We've all done it before — offering to do a favor we later regret, or overextending ourselves when really we just need me-time. But for some people (and I imagine women outnumber men here because of social conditioning), chronic niceness can verge on the pathological and actually be hazardous to the people-pleaser's overall health.
According to Les Barbanell, psychologist and author of Removing the Mask of Kindness, there are many reasons compulsive people-pleasers turn out that way. They could have had emotionally distant, controlling or depressed parents who were also possibly overcritical perfectionists. As a result, their children grew up believing that in order to win their love, they needed to do whatever it took to please them.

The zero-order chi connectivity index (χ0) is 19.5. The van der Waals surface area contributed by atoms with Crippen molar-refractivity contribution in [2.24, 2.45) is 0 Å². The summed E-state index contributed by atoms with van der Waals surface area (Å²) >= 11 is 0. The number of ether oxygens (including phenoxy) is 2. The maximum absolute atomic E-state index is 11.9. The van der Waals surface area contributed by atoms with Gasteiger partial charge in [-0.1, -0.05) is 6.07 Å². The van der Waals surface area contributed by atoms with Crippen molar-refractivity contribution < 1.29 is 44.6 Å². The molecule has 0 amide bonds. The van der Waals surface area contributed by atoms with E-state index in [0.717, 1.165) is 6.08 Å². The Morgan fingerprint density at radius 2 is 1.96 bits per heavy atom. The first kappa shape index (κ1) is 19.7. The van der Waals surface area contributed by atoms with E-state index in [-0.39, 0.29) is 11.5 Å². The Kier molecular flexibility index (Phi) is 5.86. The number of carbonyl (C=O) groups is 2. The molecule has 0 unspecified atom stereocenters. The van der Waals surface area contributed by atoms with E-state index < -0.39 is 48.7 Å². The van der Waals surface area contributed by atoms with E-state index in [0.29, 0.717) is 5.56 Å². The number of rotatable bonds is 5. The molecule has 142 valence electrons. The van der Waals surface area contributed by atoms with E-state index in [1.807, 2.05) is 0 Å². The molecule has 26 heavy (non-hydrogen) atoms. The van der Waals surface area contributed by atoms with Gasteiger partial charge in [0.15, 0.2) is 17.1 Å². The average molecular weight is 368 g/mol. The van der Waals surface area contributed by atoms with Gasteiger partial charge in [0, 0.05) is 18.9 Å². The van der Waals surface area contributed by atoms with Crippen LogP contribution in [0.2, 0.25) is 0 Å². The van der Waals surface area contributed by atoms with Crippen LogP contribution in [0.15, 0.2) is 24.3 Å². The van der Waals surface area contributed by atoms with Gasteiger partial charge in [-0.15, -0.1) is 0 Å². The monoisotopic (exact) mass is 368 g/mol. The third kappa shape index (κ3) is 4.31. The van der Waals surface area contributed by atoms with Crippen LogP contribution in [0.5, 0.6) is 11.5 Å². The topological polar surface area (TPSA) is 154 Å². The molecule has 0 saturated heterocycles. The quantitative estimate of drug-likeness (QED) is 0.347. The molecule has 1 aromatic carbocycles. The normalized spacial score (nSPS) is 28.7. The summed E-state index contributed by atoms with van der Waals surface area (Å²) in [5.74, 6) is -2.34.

If gestures of generosity to other people are not measured against what a person can reasonably give, the result is often depression, anxiety, and (not surprisingly) repressed rage. In its connection to narcissistic personality disorder, so-called "caretaker personality disorder" shows its not-so-selfless and not-so-nice face: it can often cover for the do-gooder's secret ego trip. Like people with NPD, CPDers "require excessive admiration and envy . . .have an overt sense of entitlement, and . . . are incapable of forming equal and mature relationships."
When flight attendants tell parents to put their oxygen masks on before they put them on their children, it's a hint for all of us: don't take care of others before you take care of yourself — or you may pay for it psychologically and emotionally.